Hayes’ ninja training challenges conventional Buddhist notions about the nature of aggression and violence. It is one thing to watch the nature of your mind when it is experiencing aggression. How you react when you are being robbed, mugged, or worse, is another thing. He says, “It’s a taboo to Buddhists who have never confronted their own sense of inner violence or competitiveness. So they fear it greatly within themselves. Some of the most violent rhetoric I ever read came in the pages of a Buddhist peace publication in which people were talking about the military, or about people who have corporations or whatever; violent rhetoric about who these people are. There is a parallel with the extreme anti-sexual bias of the fundamentalist right. It stems back to this fear of the power of sexuality. It is the same for many American Buddhists with this violence issue. An extreme fear of a person’s inner potential for violent, non-harmonious, non-appearing-to-be-compassionate behavior.”
This denial has a corollary in the martial arts world as well, where, according to Hays, “People are afraid of their own gentleness, so they run these imitations of brutal macho toughness. Inside they are afraid that maybe they really aren’t tough, and they don’t want to hear any kind of Buddhist hero-type language.”
A basic ninja martial arts class in midtown Manhattan includes African-American, Asian, white, and Hispanic women and men. They start each class lined up in neat rows in front of the Kamiza, or “seat of the spirit in the training hall shrine.” Kneeling, students clap their hands together and bow from the waist, touching their foreheads to the floor. The instructor of the day illustrates a training exercise, to be then imitated by the students. Men and women dressed in jet black gi’s aim for each other’s throats, for the little indentation between the Adam’s apple and the collarbone, sticking two fingers into the rim of the bone, pulling their opponents down, collapsing them onto the floor, as if they were accordions. They make it look easy. A timer beeps. The opponents bow from the waist to their partners, hands on flanks, Japanese style. They trade places and begin this mad dance again, the new attacker trying to find the spot on their uke, or training partner, where they could crush windpipes and rip collarbones out.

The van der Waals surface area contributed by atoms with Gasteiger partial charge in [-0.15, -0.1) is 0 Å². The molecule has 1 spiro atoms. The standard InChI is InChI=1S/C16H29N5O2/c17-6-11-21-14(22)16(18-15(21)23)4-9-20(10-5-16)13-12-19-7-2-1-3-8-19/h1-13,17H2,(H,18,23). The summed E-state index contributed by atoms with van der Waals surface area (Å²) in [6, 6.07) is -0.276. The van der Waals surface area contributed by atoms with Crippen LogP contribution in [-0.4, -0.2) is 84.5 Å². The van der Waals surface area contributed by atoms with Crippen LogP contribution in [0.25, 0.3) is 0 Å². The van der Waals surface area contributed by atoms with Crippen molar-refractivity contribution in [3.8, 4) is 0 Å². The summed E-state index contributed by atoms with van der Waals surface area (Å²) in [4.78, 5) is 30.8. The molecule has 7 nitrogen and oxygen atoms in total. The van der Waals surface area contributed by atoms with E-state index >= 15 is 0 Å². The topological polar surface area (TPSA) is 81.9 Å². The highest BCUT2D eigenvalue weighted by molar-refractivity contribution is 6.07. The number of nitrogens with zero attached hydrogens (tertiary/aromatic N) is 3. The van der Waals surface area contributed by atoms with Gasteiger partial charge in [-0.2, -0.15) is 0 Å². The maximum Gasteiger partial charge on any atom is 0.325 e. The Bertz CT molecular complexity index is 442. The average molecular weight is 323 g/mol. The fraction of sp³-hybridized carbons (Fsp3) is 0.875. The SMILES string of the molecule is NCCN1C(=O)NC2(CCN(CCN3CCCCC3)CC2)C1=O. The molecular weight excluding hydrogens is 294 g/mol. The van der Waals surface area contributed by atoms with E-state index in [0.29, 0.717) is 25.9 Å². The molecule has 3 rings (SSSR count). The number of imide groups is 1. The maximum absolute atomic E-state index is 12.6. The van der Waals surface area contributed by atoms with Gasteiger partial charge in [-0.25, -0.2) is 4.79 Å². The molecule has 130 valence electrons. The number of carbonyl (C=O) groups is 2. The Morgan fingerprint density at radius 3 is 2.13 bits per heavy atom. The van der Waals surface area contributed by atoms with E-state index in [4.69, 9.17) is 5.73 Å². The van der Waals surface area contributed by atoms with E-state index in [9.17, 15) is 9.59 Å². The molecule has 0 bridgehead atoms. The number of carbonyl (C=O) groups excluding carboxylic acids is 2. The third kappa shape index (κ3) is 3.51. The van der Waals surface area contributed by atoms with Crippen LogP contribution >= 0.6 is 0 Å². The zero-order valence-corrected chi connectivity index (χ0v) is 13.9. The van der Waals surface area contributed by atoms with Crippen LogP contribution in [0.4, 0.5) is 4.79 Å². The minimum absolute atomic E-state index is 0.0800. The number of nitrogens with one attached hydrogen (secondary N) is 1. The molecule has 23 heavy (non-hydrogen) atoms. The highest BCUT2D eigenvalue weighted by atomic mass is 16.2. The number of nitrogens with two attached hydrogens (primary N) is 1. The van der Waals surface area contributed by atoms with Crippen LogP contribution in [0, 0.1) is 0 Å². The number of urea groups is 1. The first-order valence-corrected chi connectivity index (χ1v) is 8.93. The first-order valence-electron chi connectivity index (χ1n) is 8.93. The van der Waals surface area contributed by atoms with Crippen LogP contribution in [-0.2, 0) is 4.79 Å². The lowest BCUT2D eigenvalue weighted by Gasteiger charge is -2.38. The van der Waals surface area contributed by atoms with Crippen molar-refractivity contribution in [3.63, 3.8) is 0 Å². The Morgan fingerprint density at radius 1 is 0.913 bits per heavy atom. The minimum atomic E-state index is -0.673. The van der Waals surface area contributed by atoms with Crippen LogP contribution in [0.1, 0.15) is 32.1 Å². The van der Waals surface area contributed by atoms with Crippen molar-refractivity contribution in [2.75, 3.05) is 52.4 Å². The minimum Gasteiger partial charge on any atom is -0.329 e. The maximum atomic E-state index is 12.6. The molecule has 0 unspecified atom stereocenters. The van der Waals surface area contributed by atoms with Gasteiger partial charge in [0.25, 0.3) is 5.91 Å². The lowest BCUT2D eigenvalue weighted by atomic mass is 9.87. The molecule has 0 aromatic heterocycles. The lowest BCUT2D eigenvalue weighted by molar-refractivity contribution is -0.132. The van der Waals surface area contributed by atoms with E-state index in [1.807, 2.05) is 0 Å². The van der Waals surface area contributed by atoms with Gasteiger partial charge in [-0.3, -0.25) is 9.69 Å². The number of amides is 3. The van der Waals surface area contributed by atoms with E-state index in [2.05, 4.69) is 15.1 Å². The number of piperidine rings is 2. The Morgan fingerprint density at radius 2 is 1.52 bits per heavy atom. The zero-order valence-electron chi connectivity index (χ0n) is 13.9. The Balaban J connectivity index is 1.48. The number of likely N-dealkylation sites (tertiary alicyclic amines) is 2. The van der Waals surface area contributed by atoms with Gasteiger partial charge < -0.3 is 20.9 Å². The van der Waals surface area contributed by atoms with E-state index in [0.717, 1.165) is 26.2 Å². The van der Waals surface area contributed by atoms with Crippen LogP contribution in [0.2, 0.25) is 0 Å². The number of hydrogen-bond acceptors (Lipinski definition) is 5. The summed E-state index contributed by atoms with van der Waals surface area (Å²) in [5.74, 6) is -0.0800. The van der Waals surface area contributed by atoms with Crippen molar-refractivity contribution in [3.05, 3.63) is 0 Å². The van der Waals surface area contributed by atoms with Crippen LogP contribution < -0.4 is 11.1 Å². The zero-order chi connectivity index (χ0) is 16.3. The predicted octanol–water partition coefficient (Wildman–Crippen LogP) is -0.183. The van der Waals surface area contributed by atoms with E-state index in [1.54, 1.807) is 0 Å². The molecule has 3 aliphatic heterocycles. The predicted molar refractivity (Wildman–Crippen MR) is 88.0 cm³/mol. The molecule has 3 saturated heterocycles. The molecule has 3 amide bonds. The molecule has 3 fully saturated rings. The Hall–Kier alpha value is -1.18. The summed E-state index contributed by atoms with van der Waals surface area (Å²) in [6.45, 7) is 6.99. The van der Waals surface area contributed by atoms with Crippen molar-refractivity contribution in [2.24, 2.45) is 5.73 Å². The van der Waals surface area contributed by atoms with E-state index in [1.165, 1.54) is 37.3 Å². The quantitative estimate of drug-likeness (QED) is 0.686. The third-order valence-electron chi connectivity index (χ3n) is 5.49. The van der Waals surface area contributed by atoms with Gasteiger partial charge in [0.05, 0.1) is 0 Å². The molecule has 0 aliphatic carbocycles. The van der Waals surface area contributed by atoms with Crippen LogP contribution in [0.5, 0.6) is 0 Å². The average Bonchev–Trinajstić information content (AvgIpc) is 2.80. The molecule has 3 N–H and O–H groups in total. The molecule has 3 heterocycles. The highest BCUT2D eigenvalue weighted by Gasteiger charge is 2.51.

“It is very important that we address this misperception that we are dealing in violence,” Hays reiterates. “We’re giving people the opportunity to attain various degrees of fearlessness. To talk about it is not enough. You have to have the experience. We are not teaching people how to harm each other with knives. We are assisting them to overcome the human tendency to deny negative experience. What if you were mugged? Most people think, ‘Oh, don’t do this to me, don’t hurt me.’ But in the dojo the way to work with that would be ‘Oh, here comes the knife. I am not going to wish it away.
How can I relate with it so it does not harm my life?’ The idea of fearlessness does not mean bravado or recklessness. It means knowing your limitations, avoiding certain situations, and working with the situations that are inevitable.”